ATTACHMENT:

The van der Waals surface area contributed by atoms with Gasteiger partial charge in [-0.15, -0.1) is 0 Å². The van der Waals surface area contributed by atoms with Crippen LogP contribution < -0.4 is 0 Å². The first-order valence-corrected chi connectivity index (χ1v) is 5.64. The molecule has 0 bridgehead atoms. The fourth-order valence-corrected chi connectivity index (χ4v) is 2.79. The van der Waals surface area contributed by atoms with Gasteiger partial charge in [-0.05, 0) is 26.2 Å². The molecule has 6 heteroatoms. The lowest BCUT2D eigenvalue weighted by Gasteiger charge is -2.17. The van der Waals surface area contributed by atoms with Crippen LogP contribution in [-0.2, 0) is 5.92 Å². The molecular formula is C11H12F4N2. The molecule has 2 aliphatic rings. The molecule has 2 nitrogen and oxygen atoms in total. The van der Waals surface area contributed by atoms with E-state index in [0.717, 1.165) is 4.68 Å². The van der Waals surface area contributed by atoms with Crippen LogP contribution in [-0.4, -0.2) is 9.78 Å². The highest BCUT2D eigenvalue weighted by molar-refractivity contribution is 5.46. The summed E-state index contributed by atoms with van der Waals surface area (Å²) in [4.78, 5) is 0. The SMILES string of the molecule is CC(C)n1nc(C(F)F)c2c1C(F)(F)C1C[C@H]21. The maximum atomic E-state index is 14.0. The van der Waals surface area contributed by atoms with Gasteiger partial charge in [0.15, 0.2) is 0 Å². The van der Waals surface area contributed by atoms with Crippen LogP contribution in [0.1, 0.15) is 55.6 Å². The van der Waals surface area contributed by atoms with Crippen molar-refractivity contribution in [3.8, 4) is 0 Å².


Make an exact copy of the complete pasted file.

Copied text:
The van der Waals surface area contributed by atoms with Gasteiger partial charge in [-0.15, -0.1) is 0 Å². The van der Waals surface area contributed by atoms with Crippen LogP contribution < -0.4 is 0 Å². The first-order valence-corrected chi connectivity index (χ1v) is 5.64. The molecule has 0 bridgehead atoms. The fourth-order valence-corrected chi connectivity index (χ4v) is 2.79. The van der Waals surface area contributed by atoms with Gasteiger partial charge in [-0.05, 0) is 26.2 Å². The molecule has 6 heteroatoms. The lowest BCUT2D eigenvalue weighted by Gasteiger charge is -2.17. The van der Waals surface area contributed by atoms with Crippen LogP contribution in [-0.2, 0) is 5.92 Å². The molecular formula is C11H12F4N2. The molecule has 2 aliphatic rings. The molecule has 2 nitrogen and oxygen atoms in total. The van der Waals surface area contributed by atoms with E-state index in [0.717, 1.165) is 4.68 Å². The van der Waals surface area contributed by atoms with Crippen LogP contribution in [-0.4, -0.2) is 9.78 Å². The highest BCUT2D eigenvalue weighted by molar-refractivity contribution is 5.46. The summed E-state index contributed by atoms with van der Waals surface area (Å²) in [4.78, 5) is 0. The SMILES string of the molecule is CC(C)n1nc(C(F)F)c2c1C(F)(F)C1C[C@H]21. The maximum atomic E-state index is 14.0. The van der Waals surface area contributed by atoms with Gasteiger partial charge in [0.15, 0.2) is 0 Å². The van der Waals surface area contributed by atoms with Crippen LogP contribution in [0.1, 0.15) is 55.6 Å². The van der Waals surface area contributed by atoms with Crippen molar-refractivity contribution in [3.8, 4) is 0 Å².